Last year, Hani "Henry" Sawaged, owner of Daveco Liquors, which boasts of being the world's largest liquor store, earned Schmuck of the Week honors after pleading guilty to a sales-tax underpayment scheme. He and two brothers, Ghassan and Bassam Sawaged, have now been ordered to pay well over $1 million in restitution. How did the scheme work? The indictment below spells it out.
According to the indictment, the City of Thornton, where Daveco is located, conducted what's described as a "routine sales tax audit" covering the sample months of December 2006, April 2007 and May 2008. After doing so, investigators noticed a number of inconsistencies, including "at least one month of negative domestic beer sales and a significantly smaller profit than industry standards." Moreover, "a large quantity of returned products was discovered, a majority of which were made either (1) just prior to Daveco opening for the business day or (2) immediately after Daveco closed for the business day."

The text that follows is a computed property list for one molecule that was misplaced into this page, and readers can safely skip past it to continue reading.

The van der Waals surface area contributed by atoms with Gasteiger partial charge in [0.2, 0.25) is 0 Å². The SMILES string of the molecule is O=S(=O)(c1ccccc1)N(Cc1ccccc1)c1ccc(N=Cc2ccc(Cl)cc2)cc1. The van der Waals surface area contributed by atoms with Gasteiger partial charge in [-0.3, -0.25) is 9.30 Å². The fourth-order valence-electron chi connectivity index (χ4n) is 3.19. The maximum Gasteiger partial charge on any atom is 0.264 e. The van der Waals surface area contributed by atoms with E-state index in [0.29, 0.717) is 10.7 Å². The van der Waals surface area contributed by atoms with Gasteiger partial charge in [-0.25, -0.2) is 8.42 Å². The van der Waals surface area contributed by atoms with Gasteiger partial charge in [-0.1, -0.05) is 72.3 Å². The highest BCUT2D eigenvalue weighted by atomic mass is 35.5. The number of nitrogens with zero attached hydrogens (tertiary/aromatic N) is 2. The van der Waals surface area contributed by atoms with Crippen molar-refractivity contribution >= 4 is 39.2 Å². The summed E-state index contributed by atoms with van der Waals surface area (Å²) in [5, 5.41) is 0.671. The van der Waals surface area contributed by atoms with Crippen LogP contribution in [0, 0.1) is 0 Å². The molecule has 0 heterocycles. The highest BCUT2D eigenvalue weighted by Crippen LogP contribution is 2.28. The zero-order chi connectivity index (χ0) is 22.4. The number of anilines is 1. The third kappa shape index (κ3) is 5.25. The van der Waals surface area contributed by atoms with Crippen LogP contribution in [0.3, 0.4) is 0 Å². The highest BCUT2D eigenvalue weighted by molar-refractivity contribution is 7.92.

Can you say "red flag"? We knew you could.
In the end, auditors determined that most of the returns were fictitious. Between January 1, 2007 and June 30, 2007, for instance, 10,166 items were shown to have been returned, resulting in a sales tax refund of more than $97,000.
Of the more than 10,000 returns, however, a whopping ten of them are believed to have been genuine -- actually a higher number than from July 1 and December 31 of 2007, when only seven of 16,806 returns were apparently real.
If you like this story, consider signing up for our email newsletters.
SHOW ME HOW
You have successfully signed up for your selected newsletter(s) - please keep an eye on your mailbox, we're movin' in!
Creative accounting like this resulted in the Sawaged brothers saving more than $1 million in taxes -- but they're paying now. Henry pleaded guilty to violating the Colorado Organized Control Act. The deal keeps him out of jail -- he received a stipulated sentence of two years under probation overseen by the economic crime unit. But he's also been ordered to pay $1,309,423.83 in restitution.
As for brothers Ghassan and Bassam, they pleaded guilty to theft and failure to file a tax return. Their reward: a one-year deferred judgment sentence and an order to jointly pay $200,000 in restitution.
For some reason, Henry has avoided the ignominy of having a mug shot circulated -- but his brothers aren't so fortunate. Look below to see their booking photos, followed by the indictment.